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India tiger population declines

su-47

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India's tiger population has fallen drastically during the past five years, according to a new government census.
The increasingly endangered animals' numbers have fallen to 1,411, down from 3,642 in the last major survey in 2002.

Wildlife activists blame poaching and urbanisation for the decline and say the authorities must do more.

Last year, federal authorities announced the creation of a special force to protect tigers. But it is unclear whether it has worked.

The latest census, released on Tuesday, said that there had been a decline in tiger population all over India.

The only exception was the southern state of Tamil Nadu where the animals' numbers had gone up to 76 from 60 five years ago.

'Time to act'

Counting could not be carried out in the states of Chhattisgarh and Jharkhand due to law and order problems, the report said.

And the exercise was still going on in Sundarbans in the eastern state of West Bengal, the report added.

Rajesh Gopal of India's Project Tiger said the census showed that "though the tiger has suffered due to direct poaching, loss of quality habitat and loss of its prey, there is still hope".

Wildlife experts say urgent efforts should be made to save the animals.

"It is now time to act and save tigers from human beings. We have to create inviolate areas for tigers and provide modern weapons to forest guards," conservationist Valmik Thapar told Hindustan Times newspaper.

Experts blame the government for failing to crack down on poachers and the illegal trade in tiger skins.

Tigers are poached for their body parts - skins are prized for fashion and tiger bones are used for oriental medicines.

Tiger pelts can fetch up to $12,500 in China.

According to reports, there were 40,000 tigers in India a century ago.

The country is home to 40% of the world's tigers, with 23 tiger reserves in 17 states.

BBC NEWS | World | South Asia | India tiger population declines
 

su-47

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I think nearly every Indian is to blame for this. we take the news lighlty and then get it out of our head. the government is not taking the seriously enough. they see this as a minor, annoying factor. the fact that poachers can easily shoot these cats show that there are not enough forest rangers and there is corruption in the forestry department. in any other country, action would have been taken long ago.

I would like to remind everybody that patriotism is not merely the love for the armed forces of your nation, but also for the values, norms and culture of your nation. The tiger is the national animal of our country and our government isnt doing enough to protect them. it is our duty to mother india to protect these animals.

i am personally going to write a letter to the Ministry of Environment and Forest and about the issue. i dont know whether it will make a difference, but i cant just sit back and do nothing.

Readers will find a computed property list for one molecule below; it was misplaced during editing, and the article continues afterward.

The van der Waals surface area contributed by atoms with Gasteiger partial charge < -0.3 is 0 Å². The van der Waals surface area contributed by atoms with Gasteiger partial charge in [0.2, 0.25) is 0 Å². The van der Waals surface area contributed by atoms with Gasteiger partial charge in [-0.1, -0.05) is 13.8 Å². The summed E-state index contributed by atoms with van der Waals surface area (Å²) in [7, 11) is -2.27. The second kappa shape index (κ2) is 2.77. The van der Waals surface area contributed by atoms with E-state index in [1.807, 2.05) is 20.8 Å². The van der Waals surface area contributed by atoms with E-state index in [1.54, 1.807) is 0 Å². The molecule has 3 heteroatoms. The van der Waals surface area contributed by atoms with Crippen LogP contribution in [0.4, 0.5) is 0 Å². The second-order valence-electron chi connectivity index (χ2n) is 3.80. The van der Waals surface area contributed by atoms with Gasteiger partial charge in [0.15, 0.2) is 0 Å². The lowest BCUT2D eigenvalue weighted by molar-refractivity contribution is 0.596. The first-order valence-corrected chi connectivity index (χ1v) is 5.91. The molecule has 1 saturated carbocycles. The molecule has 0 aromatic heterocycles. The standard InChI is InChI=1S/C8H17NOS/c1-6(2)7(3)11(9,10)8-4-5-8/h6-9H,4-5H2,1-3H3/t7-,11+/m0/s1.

so if you are a patriotic indian, or someone concerned for the well being of wildlife, i urge you to lodge your protest to the Ministry of Environment and Forest, because together we can make a difference.

the email address for the Madhya Pradesh regional office is rccfwr@sancharnet.in. Madhya Pradesh is the state with the largest number of tigers in India
 

solid snake

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This is very sad, but I think number 1 cause of animals dying out in South Asia is increasing jungle cover and habitat destruction.
 

su-47

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This is very sad, but I think number 1 cause of animals dying out in South Asia is increasing jungle cover and habitat destruction.
The government has a duty to make sure that jungles are preserved and that humans dont clear jungles for inhabitation. yet the government turns a blind eye every time people clear forests to build settlements! the govt sees environmental preservation as a chore than a necessity
 

solid snake

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The government has a duty to make sure that jungles are preserved and that humans dont clear jungles for inhabitation. yet the government turns a blind eye every time people clear forests to build settlements! the govt sees environmental preservation as a chore than a necessity
It aches my heart to see large forested areas chopped down to make way for highways and housing areas. That is the trend worldwide. In my region of the state, housing communities are expanding further and further south. Areas which used to be thick forrests are now cleared to make way for construction.

We used to have a deer population here, but it's becoming rarer and rarer to see them anymore.
 

asaad-ul-islam

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in afghanistan and rest of central asia, there used to be a species of tiger called the caspian tiger, now extinct. Just a question, I visited pakistan this summer. we went to farm outside karachi near the highway and there was a injured lioness that was being taken care of by the villagers. They claimed that they found it injured. Does pakistan have any existing populations of Asiatic lions?